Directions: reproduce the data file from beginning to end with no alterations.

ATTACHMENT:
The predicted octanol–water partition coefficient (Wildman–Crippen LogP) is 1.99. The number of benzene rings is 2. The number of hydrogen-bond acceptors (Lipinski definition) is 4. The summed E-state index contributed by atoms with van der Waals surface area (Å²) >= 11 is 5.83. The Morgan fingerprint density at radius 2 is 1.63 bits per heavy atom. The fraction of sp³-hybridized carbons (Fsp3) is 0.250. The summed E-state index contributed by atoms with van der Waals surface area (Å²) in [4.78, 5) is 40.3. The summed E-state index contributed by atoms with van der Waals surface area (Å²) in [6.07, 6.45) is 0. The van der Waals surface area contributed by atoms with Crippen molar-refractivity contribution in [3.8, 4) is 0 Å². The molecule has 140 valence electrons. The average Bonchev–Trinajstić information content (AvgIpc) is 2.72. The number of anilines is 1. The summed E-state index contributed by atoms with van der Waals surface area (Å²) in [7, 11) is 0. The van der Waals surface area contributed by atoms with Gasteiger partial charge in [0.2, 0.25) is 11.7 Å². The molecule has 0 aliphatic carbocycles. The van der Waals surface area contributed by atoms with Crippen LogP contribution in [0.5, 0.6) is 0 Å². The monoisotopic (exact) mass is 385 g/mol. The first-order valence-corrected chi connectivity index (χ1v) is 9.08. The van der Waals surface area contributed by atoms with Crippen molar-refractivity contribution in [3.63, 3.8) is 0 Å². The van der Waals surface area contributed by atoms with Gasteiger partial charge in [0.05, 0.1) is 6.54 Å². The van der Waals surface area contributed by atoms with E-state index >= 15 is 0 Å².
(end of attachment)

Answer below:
The predicted octanol–water partition coefficient (Wildman–Crippen LogP) is 1.99. The number of benzene rings is 2. The number of hydrogen-bond acceptors (Lipinski definition) is 4. The summed E-state index contributed by atoms with van der Waals surface area (Å²) >= 11 is 5.83. The Morgan fingerprint density at radius 2 is 1.63 bits per heavy atom. The fraction of sp³-hybridized carbons (Fsp3) is 0.250. The summed E-state index contributed by atoms with van der Waals surface area (Å²) in [4.78, 5) is 40.3. The summed E-state index contributed by atoms with van der Waals surface area (Å²) in [6.07, 6.45) is 0. The van der Waals surface area contributed by atoms with Crippen molar-refractivity contribution in [3.8, 4) is 0 Å². The molecule has 140 valence electrons. The average Bonchev–Trinajstić information content (AvgIpc) is 2.72. The number of anilines is 1. The summed E-state index contributed by atoms with van der Waals surface area (Å²) in [7, 11) is 0. The van der Waals surface area contributed by atoms with Gasteiger partial charge in [0.2, 0.25) is 11.7 Å². The molecule has 0 aliphatic carbocycles. The van der Waals surface area contributed by atoms with Crippen LogP contribution in [0.5, 0.6) is 0 Å². The monoisotopic (exact) mass is 385 g/mol. The first-order valence-corrected chi connectivity index (χ1v) is 9.08. The van der Waals surface area contributed by atoms with Crippen molar-refractivity contribution in [3.63, 3.8) is 0 Å². The van der Waals surface area contributed by atoms with Gasteiger partial charge in [0.05, 0.1) is 6.54 Å². The van der Waals surface area contributed by atoms with E-state index >= 15 is 0 Å².